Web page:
If there were one thing I could convince everyone to do more of, it would be going outside and being in nature.
In the great outdoors you can find peace and rest, freedom and clarity, challenge and excitement, beauty and awe.
So in the interest of inspiring as many people as I can to go find their adventures, here is the little story of another of Lyssi’s and my biggest adventures: The Colorado Rockies.
August 2018, Lyssi and I took a 5 day roadtrip to Colorado. We booked the coziest Airbnb suite in Boulder. Days 1 and 5 were long drives from and back to Minnesota (14ish hours both ways!), leaving us 3 full days to explore! Here are the highlights for you.
Enjoy! I hope that you get to find beautiful, happy places to visit. And if you can’t right now, I hope the pictures from our adventure bring you some of the happiness and wonder of nature! :)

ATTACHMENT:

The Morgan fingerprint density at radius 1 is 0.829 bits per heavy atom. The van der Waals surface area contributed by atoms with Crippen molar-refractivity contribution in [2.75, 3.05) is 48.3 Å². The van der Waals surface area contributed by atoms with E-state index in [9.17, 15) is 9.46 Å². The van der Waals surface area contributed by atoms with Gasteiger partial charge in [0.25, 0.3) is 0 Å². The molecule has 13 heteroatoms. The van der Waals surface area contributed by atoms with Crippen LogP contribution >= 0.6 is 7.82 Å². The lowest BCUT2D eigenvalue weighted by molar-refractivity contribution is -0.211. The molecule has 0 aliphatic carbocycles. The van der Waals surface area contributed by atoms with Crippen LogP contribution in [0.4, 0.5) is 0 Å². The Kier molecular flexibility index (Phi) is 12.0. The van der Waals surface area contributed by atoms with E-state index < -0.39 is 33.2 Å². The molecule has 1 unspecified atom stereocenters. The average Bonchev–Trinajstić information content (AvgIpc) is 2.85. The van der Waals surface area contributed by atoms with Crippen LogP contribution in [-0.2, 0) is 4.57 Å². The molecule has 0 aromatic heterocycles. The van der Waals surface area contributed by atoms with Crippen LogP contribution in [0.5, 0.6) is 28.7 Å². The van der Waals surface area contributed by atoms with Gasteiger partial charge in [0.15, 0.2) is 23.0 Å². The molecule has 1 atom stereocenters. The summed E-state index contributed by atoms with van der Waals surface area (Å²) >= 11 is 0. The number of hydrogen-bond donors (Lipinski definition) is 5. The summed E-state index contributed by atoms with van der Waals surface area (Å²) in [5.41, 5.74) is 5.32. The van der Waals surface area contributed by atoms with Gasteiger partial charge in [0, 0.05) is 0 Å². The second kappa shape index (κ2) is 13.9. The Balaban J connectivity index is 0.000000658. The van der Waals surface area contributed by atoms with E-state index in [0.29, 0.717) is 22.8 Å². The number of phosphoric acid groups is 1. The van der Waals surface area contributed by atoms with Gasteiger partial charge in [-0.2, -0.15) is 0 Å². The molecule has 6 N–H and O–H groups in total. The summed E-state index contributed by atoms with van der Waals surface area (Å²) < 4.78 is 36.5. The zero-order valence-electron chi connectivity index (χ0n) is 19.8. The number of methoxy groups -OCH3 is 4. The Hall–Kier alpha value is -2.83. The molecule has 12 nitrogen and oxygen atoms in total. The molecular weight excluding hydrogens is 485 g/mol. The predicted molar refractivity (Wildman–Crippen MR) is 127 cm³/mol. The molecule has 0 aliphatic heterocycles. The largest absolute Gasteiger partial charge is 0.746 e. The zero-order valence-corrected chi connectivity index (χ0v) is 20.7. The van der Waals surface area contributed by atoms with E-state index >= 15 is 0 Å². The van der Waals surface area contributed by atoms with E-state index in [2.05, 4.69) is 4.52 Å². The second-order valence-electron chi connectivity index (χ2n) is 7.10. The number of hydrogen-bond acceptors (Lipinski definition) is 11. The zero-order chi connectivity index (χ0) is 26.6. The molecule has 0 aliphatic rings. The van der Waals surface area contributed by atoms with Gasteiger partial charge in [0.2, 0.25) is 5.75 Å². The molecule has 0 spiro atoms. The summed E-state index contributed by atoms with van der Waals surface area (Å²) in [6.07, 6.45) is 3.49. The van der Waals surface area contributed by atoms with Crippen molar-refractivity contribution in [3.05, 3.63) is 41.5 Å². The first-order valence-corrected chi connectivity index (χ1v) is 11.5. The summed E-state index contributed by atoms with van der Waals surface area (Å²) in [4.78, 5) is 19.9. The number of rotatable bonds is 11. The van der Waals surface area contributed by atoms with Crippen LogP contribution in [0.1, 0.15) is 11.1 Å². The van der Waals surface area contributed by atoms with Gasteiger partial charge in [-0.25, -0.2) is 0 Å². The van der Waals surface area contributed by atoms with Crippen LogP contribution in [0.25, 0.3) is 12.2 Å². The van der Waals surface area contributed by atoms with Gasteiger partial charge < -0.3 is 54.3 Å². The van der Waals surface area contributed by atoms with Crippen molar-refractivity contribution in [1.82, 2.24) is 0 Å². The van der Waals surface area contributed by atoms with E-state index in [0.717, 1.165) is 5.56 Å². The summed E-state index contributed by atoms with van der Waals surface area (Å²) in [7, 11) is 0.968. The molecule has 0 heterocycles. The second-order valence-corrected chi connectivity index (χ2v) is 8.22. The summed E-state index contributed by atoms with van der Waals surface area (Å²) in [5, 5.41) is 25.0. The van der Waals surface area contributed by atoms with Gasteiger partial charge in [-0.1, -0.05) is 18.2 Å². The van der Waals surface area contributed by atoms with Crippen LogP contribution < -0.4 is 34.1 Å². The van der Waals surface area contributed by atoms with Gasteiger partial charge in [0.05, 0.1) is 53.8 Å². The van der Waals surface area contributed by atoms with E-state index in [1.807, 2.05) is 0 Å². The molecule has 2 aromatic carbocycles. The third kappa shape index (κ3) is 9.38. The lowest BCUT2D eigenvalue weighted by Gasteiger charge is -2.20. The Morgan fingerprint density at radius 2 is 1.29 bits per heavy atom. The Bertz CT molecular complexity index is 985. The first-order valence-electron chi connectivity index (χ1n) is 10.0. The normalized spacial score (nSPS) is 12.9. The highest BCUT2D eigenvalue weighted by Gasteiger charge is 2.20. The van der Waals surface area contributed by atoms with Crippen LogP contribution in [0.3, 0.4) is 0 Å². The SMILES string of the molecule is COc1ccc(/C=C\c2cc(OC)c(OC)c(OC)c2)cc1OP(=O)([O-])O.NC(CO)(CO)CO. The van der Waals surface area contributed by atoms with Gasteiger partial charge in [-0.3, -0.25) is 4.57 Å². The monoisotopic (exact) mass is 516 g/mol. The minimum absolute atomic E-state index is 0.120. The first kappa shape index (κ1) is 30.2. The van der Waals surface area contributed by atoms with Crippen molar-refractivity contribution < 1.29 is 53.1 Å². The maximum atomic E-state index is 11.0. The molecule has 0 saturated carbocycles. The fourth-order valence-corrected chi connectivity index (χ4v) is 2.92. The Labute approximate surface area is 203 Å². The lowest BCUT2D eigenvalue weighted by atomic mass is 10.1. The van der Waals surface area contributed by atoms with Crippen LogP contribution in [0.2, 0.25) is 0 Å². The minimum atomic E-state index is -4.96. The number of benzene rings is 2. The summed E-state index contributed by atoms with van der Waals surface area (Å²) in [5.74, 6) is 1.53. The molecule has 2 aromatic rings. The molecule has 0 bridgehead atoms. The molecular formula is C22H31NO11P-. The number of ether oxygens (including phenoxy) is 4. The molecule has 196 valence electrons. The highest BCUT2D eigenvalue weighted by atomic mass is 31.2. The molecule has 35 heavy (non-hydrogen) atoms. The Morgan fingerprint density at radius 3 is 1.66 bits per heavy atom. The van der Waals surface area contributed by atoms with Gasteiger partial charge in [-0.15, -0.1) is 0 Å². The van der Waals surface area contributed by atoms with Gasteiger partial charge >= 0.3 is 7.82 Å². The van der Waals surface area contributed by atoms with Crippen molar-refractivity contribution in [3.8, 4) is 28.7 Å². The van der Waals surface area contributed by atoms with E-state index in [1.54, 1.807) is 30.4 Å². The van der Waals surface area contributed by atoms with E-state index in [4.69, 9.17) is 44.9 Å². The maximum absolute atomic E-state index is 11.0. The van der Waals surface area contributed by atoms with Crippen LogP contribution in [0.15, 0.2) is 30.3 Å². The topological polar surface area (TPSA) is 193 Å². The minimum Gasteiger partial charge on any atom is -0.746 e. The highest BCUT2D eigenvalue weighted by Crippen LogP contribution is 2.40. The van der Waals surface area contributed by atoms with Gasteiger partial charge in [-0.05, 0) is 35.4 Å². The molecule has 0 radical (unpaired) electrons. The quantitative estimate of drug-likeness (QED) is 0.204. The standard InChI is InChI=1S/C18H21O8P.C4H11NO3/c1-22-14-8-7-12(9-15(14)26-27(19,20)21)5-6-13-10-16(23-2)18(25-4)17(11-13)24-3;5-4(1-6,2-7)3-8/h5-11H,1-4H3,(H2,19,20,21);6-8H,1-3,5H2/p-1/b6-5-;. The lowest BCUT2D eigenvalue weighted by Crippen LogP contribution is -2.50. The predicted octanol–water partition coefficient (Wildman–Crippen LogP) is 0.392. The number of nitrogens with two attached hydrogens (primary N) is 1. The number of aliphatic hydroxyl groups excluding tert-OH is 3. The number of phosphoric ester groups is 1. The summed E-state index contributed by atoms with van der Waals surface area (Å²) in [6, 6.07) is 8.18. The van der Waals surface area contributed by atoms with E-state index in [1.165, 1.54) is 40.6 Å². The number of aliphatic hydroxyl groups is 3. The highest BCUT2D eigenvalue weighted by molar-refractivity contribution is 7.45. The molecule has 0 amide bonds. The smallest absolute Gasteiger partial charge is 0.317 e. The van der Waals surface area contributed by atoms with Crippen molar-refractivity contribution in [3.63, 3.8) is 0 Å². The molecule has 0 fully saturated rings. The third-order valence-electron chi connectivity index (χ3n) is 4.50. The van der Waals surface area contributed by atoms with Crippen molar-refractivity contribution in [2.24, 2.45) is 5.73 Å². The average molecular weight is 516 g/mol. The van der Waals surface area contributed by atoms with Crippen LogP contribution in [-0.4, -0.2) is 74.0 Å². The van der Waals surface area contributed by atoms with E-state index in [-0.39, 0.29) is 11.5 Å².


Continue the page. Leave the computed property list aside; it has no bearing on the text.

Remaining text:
BEAR LAKE TRAILHEAD, ROCKY MOUNTAIN NATIONAL PARK
After arriving in Estes Park at dawn, we kicked off our first hike in the chilly morning air. We started at Bear Lake Trailhead with an 8-mile loop planned, taking us to a bunch of pretty lakes and waterfalls. No strenuous hiking this day, though the first hour or so we definitely felt the effects of the elevation!
NYMPH LAKE, ROCKY MOUNTAIN NATIONAL PARK
Our first stop was at Nymph Lake. Aptly named, it looked like a scene from a fairy tale. The next leg of our hike took us to an overlook directly above the little lake, and it couldn’t have been prettier!
DREAM LAKE, ROCKY MOUNTAIN NATIONAL PARK
Dream Lake is the second of the three lakes in a row along Emerald Lake Trail. It’s a long picturesque lake with the trail running right along the edge.